SAN FRANCISCO — The SGLT2 inhibitor ertugliflozin and an oral version of the GLP-1 receptor agonist semaglutide demonstrated favorable results in patients with type 2 diabetes, according to data from two American Diabetes Association Scientific Sessions and a corresponding study published in The Lancet.
The ertuglifozin results pooled data from 10 different trials where patients with diabetes received either 5 mg or 15 mg ertugliflozin (Steglatro, Merck) plus sitagliptin (Januvia, Merck), placebo or non-ertugliflozin therapy (glimepiride or sitagliptin) for up to 104 weeks. Combined, the trials included 4,794 patients younger than 65 years and 1,709 patients older than 65 years.
Researchers found that at week 26, those aged at least 65 years who received either dose of ertugliflozin had lower HbA1C and fasting plasma glucose levels. Both age groups that received ertugliflozin experienced greater weight and systolic BP drops.
“This type of research is important, as a large fraction of the patients with type 2 diabetes are elderly, yet we have very little clinical trial data to support the use of newer antihyperglycemic medications in this population,” Richard E. Pratley, MD, medical director of AdventHealth Diabetes Institute, said in an interview.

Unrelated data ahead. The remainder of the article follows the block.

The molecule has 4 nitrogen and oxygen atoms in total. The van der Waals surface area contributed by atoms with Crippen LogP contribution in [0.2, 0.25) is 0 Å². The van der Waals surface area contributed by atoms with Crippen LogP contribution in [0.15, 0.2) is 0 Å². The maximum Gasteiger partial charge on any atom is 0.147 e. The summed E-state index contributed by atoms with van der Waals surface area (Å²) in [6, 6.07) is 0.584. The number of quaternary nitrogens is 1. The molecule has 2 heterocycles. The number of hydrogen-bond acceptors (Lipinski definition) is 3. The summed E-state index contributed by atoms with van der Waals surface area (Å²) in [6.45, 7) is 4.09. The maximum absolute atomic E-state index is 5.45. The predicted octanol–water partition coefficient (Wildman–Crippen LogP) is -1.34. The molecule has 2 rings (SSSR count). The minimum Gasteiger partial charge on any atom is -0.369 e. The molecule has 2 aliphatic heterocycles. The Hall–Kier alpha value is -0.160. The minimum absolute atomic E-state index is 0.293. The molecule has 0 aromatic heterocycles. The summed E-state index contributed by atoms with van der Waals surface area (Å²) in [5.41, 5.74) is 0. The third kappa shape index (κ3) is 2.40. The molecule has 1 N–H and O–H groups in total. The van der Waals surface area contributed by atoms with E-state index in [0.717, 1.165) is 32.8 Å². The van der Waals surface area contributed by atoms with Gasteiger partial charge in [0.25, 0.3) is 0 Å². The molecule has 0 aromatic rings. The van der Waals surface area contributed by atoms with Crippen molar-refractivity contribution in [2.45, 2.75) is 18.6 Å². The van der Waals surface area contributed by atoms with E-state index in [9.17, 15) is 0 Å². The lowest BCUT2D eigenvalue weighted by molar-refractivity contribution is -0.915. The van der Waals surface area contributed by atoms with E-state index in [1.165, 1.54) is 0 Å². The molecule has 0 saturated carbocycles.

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The semaglutide data come from two trials that together, included 1,533 adults with diabetes and other similar characteristics.
In the first, researchers randomly assigned the patients in a 1:1: ratio to receive either either 14 mg of oral semaglutide (Novo Nordisk) daily or 25 empagliflozin (Jardiance, Boehringer Ingelheim) daily for 52 weeks.
Researchers found that the semaglutide-dosed group had superior HbA1c reductions and significant weight loss at 52 weeks vs. the empagliflozin-dosed group.
In the second trial, researchers randomly assigned the patients in a 2:2:1 ratio to receive daily doses of either oral semaglutide, the injectable GLP-1 receptor agonist liraglutide (Victoza, Novo Nordisk) or placebo.
Researchers found that after 26 weeks, oral semaglutide was superior to both liraglutide and placebo in terms of weight loss and superior to placebo in regards to HbA1c reduction, but noninferior to liraglutide in regards to HbA1c reduction.
“Oral semaglutide ... has the potential to become a new treatment for type 2 diabetes,” Pratley said during a presentation.
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Montanya E, et al. 54-OR.
Pratley R, et al. 1210-P.
Pratley RE, et al. 55-OR.
All presented at: American Diabetes Association 79th Scientific Sessions; June 7-11, 2019; San Francisco.
Also: Pratley R, et al. Lancet. 2019;doi:10.1016/S0140-6736(19)31271-1.
Disclosures: Merck and Pfizer funded the ertugliflozin study. Pratley reports he has received grants, speaking and consultant fees paid to his institution from AstraZeneca,
Boehringer Ingelheim, Eisai, Eli Lilly, GlaxoSmithKline, Glytec, Janssen, Lexicon, Ligand Pharmaceuticals, Merck, Mundipharma, Novo Nordisk, Pfizer, Sanofi and Takeda. Please see the study and abstracts for all other authors’ relevant financial disclosures.